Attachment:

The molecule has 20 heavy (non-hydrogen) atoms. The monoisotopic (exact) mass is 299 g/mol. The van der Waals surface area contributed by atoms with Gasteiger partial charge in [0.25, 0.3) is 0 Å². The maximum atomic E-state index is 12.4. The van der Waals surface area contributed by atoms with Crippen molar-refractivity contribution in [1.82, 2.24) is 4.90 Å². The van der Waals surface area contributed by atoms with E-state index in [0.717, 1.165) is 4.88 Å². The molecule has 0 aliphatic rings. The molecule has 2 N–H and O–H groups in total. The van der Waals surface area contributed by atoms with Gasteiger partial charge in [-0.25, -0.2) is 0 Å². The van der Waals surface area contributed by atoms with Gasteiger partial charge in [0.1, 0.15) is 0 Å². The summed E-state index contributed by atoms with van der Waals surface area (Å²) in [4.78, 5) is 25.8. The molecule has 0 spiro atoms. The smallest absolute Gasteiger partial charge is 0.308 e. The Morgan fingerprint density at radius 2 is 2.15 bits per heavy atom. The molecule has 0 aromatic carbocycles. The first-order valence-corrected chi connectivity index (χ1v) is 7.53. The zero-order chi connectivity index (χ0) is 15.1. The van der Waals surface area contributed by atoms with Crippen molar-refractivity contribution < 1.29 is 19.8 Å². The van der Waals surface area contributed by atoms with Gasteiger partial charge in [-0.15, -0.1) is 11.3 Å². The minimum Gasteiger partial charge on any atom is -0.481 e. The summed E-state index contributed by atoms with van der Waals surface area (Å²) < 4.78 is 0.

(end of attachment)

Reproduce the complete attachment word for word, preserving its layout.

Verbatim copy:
The molecule has 20 heavy (non-hydrogen) atoms. The monoisotopic (exact) mass is 299 g/mol. The van der Waals surface area contributed by atoms with Gasteiger partial charge in [0.25, 0.3) is 0 Å². The maximum atomic E-state index is 12.4. The van der Waals surface area contributed by atoms with Crippen molar-refractivity contribution in [1.82, 2.24) is 4.90 Å². The van der Waals surface area contributed by atoms with E-state index in [0.717, 1.165) is 4.88 Å². The molecule has 0 aliphatic rings. The molecule has 2 N–H and O–H groups in total. The van der Waals surface area contributed by atoms with Gasteiger partial charge in [-0.25, -0.2) is 0 Å². The van der Waals surface area contributed by atoms with Gasteiger partial charge in [0.1, 0.15) is 0 Å². The summed E-state index contributed by atoms with van der Waals surface area (Å²) in [4.78, 5) is 25.8. The molecule has 0 spiro atoms. The smallest absolute Gasteiger partial charge is 0.308 e. The Morgan fingerprint density at radius 2 is 2.15 bits per heavy atom. The molecule has 0 aromatic carbocycles. The first-order valence-corrected chi connectivity index (χ1v) is 7.53. The zero-order chi connectivity index (χ0) is 15.1. The van der Waals surface area contributed by atoms with Crippen molar-refractivity contribution < 1.29 is 19.8 Å². The van der Waals surface area contributed by atoms with Gasteiger partial charge in [-0.15, -0.1) is 11.3 Å². The minimum Gasteiger partial charge on any atom is -0.481 e. The summed E-state index contributed by atoms with van der Waals surface area (Å²) < 4.78 is 0.